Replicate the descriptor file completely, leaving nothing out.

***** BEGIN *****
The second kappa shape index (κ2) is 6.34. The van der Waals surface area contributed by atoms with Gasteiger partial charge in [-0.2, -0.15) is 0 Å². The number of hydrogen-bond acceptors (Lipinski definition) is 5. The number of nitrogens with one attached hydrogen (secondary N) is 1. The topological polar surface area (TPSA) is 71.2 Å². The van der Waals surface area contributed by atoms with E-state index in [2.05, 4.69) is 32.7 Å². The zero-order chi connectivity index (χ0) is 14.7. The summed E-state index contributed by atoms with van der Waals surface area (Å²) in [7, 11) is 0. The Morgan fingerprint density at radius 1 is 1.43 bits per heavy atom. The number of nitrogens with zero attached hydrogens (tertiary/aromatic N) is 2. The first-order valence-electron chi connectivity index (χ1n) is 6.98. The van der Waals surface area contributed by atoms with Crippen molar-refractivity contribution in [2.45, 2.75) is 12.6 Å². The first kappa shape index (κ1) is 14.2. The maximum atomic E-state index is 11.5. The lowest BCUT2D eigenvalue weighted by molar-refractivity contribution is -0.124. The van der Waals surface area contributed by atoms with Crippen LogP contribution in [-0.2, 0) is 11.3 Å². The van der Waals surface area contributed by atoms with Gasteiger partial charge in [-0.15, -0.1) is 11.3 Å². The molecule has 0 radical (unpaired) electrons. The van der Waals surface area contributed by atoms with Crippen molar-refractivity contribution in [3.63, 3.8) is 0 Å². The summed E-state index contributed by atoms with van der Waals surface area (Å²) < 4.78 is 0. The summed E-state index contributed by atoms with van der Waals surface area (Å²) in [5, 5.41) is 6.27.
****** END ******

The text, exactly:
The second kappa shape index (κ2) is 6.34. The van der Waals surface area contributed by atoms with Gasteiger partial charge in [-0.2, -0.15) is 0 Å². The number of hydrogen-bond acceptors (Lipinski definition) is 5. The number of nitrogens with one attached hydrogen (secondary N) is 1. The topological polar surface area (TPSA) is 71.2 Å². The van der Waals surface area contributed by atoms with E-state index in [2.05, 4.69) is 32.7 Å². The zero-order chi connectivity index (χ0) is 14.7. The summed E-state index contributed by atoms with van der Waals surface area (Å²) in [7, 11) is 0. The Morgan fingerprint density at radius 1 is 1.43 bits per heavy atom. The number of nitrogens with zero attached hydrogens (tertiary/aromatic N) is 2. The first-order valence-electron chi connectivity index (χ1n) is 6.98. The van der Waals surface area contributed by atoms with Crippen molar-refractivity contribution in [2.45, 2.75) is 12.6 Å². The first kappa shape index (κ1) is 14.2. The maximum atomic E-state index is 11.5. The lowest BCUT2D eigenvalue weighted by molar-refractivity contribution is -0.124. The van der Waals surface area contributed by atoms with Crippen LogP contribution in [-0.2, 0) is 11.3 Å². The van der Waals surface area contributed by atoms with Gasteiger partial charge in [-0.15, -0.1) is 11.3 Å². The molecule has 0 radical (unpaired) electrons. The van der Waals surface area contributed by atoms with Crippen molar-refractivity contribution in [3.63, 3.8) is 0 Å². The summed E-state index contributed by atoms with van der Waals surface area (Å²) < 4.78 is 0. The summed E-state index contributed by atoms with van der Waals surface area (Å²) in [5, 5.41) is 6.27.